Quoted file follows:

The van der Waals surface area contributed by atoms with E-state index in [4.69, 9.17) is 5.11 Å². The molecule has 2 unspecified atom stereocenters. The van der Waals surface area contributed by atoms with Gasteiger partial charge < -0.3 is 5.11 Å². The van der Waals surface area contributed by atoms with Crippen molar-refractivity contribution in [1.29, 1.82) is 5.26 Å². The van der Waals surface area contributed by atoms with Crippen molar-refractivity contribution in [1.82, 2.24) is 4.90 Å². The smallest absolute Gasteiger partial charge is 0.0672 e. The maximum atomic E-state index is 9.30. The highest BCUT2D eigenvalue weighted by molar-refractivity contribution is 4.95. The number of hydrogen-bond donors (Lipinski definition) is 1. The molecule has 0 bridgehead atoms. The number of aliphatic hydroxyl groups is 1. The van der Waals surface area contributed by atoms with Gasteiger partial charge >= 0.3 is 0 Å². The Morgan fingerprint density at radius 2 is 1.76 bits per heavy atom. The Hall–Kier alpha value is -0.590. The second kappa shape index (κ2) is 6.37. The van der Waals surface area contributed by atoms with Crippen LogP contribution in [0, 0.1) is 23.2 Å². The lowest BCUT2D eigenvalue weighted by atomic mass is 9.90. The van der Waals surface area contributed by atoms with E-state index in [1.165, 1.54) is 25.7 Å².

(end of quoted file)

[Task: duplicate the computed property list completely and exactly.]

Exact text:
The van der Waals surface area contributed by atoms with E-state index in [4.69, 9.17) is 5.11 Å². The molecule has 2 unspecified atom stereocenters. The van der Waals surface area contributed by atoms with Gasteiger partial charge < -0.3 is 5.11 Å². The van der Waals surface area contributed by atoms with Crippen molar-refractivity contribution in [1.29, 1.82) is 5.26 Å². The van der Waals surface area contributed by atoms with Crippen molar-refractivity contribution in [1.82, 2.24) is 4.90 Å². The smallest absolute Gasteiger partial charge is 0.0672 e. The maximum atomic E-state index is 9.30. The highest BCUT2D eigenvalue weighted by molar-refractivity contribution is 4.95. The number of hydrogen-bond donors (Lipinski definition) is 1. The molecule has 0 bridgehead atoms. The number of aliphatic hydroxyl groups is 1. The van der Waals surface area contributed by atoms with Gasteiger partial charge >= 0.3 is 0 Å². The Morgan fingerprint density at radius 2 is 1.76 bits per heavy atom. The Hall–Kier alpha value is -0.590. The second kappa shape index (κ2) is 6.37. The van der Waals surface area contributed by atoms with Crippen LogP contribution in [0, 0.1) is 23.2 Å². The lowest BCUT2D eigenvalue weighted by atomic mass is 9.90. The van der Waals surface area contributed by atoms with E-state index in [1.165, 1.54) is 25.7 Å².